Children in Mosul display extreme signs of psychological trauma

A new report released by Save the Children shows that incessant fighting in Mosul has left children with dangerous levels of psychological damage, surpassing the mental trauma of children in neighboring war-torn Syria.

Photo by: AFP
Photo by: AFP

The number of children who have lost at least one family member through death, separation or abduction stands at 90 percent.

Children in the Iraqi city of Mosul are displaying extreme levels of psychological damage, with experts saying that such a level of mental trauma remains unseen even in neighbouring war-torn Syria, where fighting has entered its seventh year. 

“It’s like they’ve lost their ability to be children,” Marcia Brophy, senior mental health advisor with Save the Children, told TRT World

Similar studies conducted in countries such as Syria showed that children were still able to display a range of emotions. 

But the situation in Mosul is “more tragic,” she said.

Marcia Brophy spoke with TRT World about the mental health of children in Mosul. 

"An Unbearable Reality"

In the recent report, "An Unbearable Reality," the NGO said that the children in Mosul are unable to express themselves and show their emotions.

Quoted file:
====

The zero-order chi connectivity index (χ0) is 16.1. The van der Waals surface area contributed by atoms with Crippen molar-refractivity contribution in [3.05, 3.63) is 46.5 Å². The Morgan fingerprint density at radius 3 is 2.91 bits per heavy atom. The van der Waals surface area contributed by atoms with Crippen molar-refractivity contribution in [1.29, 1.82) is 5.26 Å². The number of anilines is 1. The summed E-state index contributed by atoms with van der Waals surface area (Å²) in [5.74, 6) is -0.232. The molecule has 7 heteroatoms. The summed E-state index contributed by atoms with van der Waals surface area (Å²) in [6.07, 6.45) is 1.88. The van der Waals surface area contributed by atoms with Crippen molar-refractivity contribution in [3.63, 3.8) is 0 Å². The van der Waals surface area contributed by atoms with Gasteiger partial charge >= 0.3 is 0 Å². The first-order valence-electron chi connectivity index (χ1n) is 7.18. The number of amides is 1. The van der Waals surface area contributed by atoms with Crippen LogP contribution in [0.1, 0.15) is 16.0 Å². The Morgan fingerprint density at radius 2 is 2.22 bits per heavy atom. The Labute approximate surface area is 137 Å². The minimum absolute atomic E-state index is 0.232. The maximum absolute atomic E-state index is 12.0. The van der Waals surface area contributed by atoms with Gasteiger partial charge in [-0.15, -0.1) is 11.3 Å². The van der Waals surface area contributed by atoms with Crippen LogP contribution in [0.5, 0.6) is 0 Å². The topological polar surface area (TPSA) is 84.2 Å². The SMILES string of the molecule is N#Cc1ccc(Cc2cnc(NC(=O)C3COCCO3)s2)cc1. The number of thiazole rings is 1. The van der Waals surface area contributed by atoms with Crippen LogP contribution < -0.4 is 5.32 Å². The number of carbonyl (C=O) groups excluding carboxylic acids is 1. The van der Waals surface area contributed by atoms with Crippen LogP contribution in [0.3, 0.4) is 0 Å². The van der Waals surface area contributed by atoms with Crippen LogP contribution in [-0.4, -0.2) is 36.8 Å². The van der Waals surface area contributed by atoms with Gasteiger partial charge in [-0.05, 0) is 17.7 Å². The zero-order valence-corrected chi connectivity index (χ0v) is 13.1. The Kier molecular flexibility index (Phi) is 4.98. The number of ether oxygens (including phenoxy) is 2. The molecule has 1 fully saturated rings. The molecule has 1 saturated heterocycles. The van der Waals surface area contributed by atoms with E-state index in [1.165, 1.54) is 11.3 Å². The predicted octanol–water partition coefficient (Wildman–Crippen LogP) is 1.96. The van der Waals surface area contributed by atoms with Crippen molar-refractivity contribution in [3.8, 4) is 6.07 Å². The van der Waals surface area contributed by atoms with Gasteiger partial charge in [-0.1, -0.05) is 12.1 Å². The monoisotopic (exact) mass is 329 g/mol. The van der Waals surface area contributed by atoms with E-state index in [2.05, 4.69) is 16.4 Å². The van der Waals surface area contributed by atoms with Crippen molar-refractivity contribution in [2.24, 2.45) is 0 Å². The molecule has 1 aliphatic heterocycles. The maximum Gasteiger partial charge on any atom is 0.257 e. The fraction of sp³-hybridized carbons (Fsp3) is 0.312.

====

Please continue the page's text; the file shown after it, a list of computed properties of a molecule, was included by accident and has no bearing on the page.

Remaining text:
The report is based on a study of 65 children of the Hammam Al Alil camp located in the south of Mosul. 

All children showed signs of toxic stress, which is the most severe form of stress. (Reuters)

They showed signs of toxic stress, which is the most severe form of stress, where the body and mind are in a constant fight or flight response, the report said.

"Left untreated, damage to the brain’s architecture caused by toxic stress can have a life-long impact on children’s mental and physical health, leading to increased instances of heart disease, depression, anxiety, diabetes and substance abuse," the NGO said.

No family support

Parents who are also psychologically affected by the traumas of war are unable to help children cope with the stress and violence, the NGO said.

About 90 percent of the children had lost at least one family member through death, separation during their escape, or abduction, the report said.

Mosul, Daesh’s stronghold in Iraq, had been in a state of constant violence since the group took over the city three years ago.

Omar, a wounded young Iraqi boy whose family was killed in the ongoing battles to oust Daesh from Mosul, sits with members of the Counter Terrorism Services (CTS) as they help him to flee the Old City of Mosul on July 3, 2017. (AFP)

Iraqi forces say that the only a small portion of the city is still under Daesh control.

Over 900,000 people from Mosul have been displaced since the offensive to take back the city started in October, 2016. 

Almost 1,000 people have escaped the city in the past few days alone. 

“Children escaping Mosul have gone through horror piled upon horror. They have been starved and abused inside the city,” said Save the Children’s Iraq Country Director, Ana Locsin.

“But the impact on children is clear: even if they make it out alive they are left scarred and broken. And right now, that’s what Mosul’s future looks like.”

Author: Fatima Taskomur